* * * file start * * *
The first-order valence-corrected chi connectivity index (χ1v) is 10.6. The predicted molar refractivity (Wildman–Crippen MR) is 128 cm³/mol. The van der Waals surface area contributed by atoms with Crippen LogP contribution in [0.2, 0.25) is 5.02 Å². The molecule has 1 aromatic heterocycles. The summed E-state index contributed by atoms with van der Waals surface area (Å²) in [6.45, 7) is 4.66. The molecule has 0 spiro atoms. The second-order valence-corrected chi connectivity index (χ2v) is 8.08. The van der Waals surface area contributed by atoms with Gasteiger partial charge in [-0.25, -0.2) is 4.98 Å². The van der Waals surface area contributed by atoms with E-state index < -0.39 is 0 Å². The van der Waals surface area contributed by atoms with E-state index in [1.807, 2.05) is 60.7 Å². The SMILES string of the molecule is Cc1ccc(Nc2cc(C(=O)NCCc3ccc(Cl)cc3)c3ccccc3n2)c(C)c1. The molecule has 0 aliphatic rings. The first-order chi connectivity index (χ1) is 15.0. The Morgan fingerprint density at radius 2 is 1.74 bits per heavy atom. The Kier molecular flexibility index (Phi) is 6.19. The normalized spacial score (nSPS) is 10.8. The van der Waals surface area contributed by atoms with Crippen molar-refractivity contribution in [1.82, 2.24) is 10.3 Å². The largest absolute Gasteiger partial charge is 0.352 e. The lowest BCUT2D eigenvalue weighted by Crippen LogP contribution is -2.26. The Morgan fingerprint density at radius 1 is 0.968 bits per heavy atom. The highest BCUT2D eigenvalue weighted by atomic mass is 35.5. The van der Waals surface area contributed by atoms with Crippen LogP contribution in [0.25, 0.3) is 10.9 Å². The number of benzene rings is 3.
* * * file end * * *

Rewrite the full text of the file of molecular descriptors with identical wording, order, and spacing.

The first-order valence-corrected chi connectivity index (χ1v) is 10.6. The predicted molar refractivity (Wildman–Crippen MR) is 128 cm³/mol. The van der Waals surface area contributed by atoms with Crippen LogP contribution in [0.2, 0.25) is 5.02 Å². The molecule has 1 aromatic heterocycles. The summed E-state index contributed by atoms with van der Waals surface area (Å²) in [6.45, 7) is 4.66. The molecule has 0 spiro atoms. The second-order valence-corrected chi connectivity index (χ2v) is 8.08. The van der Waals surface area contributed by atoms with Gasteiger partial charge in [-0.25, -0.2) is 4.98 Å². The van der Waals surface area contributed by atoms with E-state index < -0.39 is 0 Å². The van der Waals surface area contributed by atoms with E-state index in [1.807, 2.05) is 60.7 Å². The SMILES string of the molecule is Cc1ccc(Nc2cc(C(=O)NCCc3ccc(Cl)cc3)c3ccccc3n2)c(C)c1. The molecule has 0 aliphatic rings. The first-order chi connectivity index (χ1) is 15.0. The Morgan fingerprint density at radius 2 is 1.74 bits per heavy atom. The Kier molecular flexibility index (Phi) is 6.19. The normalized spacial score (nSPS) is 10.8. The van der Waals surface area contributed by atoms with Crippen molar-refractivity contribution in [1.82, 2.24) is 10.3 Å². The largest absolute Gasteiger partial charge is 0.352 e. The lowest BCUT2D eigenvalue weighted by Crippen LogP contribution is -2.26. The Morgan fingerprint density at radius 1 is 0.968 bits per heavy atom. The highest BCUT2D eigenvalue weighted by atomic mass is 35.5. The van der Waals surface area contributed by atoms with Crippen LogP contribution in [0.25, 0.3) is 10.9 Å². The number of benzene rings is 3.